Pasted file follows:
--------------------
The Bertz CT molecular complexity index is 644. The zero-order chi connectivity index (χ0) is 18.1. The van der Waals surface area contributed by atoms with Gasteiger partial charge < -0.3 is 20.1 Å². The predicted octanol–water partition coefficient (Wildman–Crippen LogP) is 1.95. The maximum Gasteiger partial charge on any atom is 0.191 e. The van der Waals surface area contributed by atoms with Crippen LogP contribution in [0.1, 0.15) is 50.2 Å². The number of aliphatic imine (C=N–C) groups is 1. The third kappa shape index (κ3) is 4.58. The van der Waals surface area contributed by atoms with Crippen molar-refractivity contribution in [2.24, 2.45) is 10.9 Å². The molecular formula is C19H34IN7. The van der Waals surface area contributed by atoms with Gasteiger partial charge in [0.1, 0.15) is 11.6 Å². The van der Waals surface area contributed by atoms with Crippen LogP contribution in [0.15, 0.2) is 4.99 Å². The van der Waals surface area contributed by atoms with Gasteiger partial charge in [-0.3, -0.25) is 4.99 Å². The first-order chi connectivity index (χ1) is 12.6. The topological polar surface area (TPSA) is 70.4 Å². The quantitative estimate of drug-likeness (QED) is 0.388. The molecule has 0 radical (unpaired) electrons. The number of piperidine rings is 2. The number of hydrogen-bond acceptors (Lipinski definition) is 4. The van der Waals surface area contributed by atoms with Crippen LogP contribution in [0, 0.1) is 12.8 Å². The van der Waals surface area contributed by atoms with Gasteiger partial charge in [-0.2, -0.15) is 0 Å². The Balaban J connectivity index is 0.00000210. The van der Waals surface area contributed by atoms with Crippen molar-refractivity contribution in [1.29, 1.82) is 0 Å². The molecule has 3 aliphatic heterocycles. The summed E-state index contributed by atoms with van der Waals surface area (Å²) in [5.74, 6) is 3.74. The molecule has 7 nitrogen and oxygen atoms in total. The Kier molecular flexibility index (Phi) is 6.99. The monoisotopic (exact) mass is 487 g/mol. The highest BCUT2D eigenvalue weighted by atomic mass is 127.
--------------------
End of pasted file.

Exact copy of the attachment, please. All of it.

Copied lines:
The Bertz CT molecular complexity index is 644. The zero-order chi connectivity index (χ0) is 18.1. The van der Waals surface area contributed by atoms with Gasteiger partial charge < -0.3 is 20.1 Å². The predicted octanol–water partition coefficient (Wildman–Crippen LogP) is 1.95. The maximum Gasteiger partial charge on any atom is 0.191 e. The van der Waals surface area contributed by atoms with Crippen LogP contribution in [0.1, 0.15) is 50.2 Å². The number of aliphatic imine (C=N–C) groups is 1. The third kappa shape index (κ3) is 4.58. The van der Waals surface area contributed by atoms with Crippen molar-refractivity contribution in [2.24, 2.45) is 10.9 Å². The molecular formula is C19H34IN7. The van der Waals surface area contributed by atoms with Gasteiger partial charge in [0.1, 0.15) is 11.6 Å². The van der Waals surface area contributed by atoms with Crippen LogP contribution in [0.15, 0.2) is 4.99 Å². The van der Waals surface area contributed by atoms with Gasteiger partial charge in [-0.3, -0.25) is 4.99 Å². The first-order chi connectivity index (χ1) is 12.6. The topological polar surface area (TPSA) is 70.4 Å². The quantitative estimate of drug-likeness (QED) is 0.388. The molecule has 0 radical (unpaired) electrons. The number of piperidine rings is 2. The number of hydrogen-bond acceptors (Lipinski definition) is 4. The van der Waals surface area contributed by atoms with Crippen LogP contribution in [0, 0.1) is 12.8 Å². The van der Waals surface area contributed by atoms with Gasteiger partial charge in [-0.2, -0.15) is 0 Å². The Balaban J connectivity index is 0.00000210. The van der Waals surface area contributed by atoms with Crippen molar-refractivity contribution in [1.29, 1.82) is 0 Å². The molecule has 3 aliphatic heterocycles. The summed E-state index contributed by atoms with van der Waals surface area (Å²) in [5.74, 6) is 3.74. The molecule has 7 nitrogen and oxygen atoms in total. The Kier molecular flexibility index (Phi) is 6.99. The monoisotopic (exact) mass is 487 g/mol. The highest BCUT2D eigenvalue weighted by atomic mass is 127.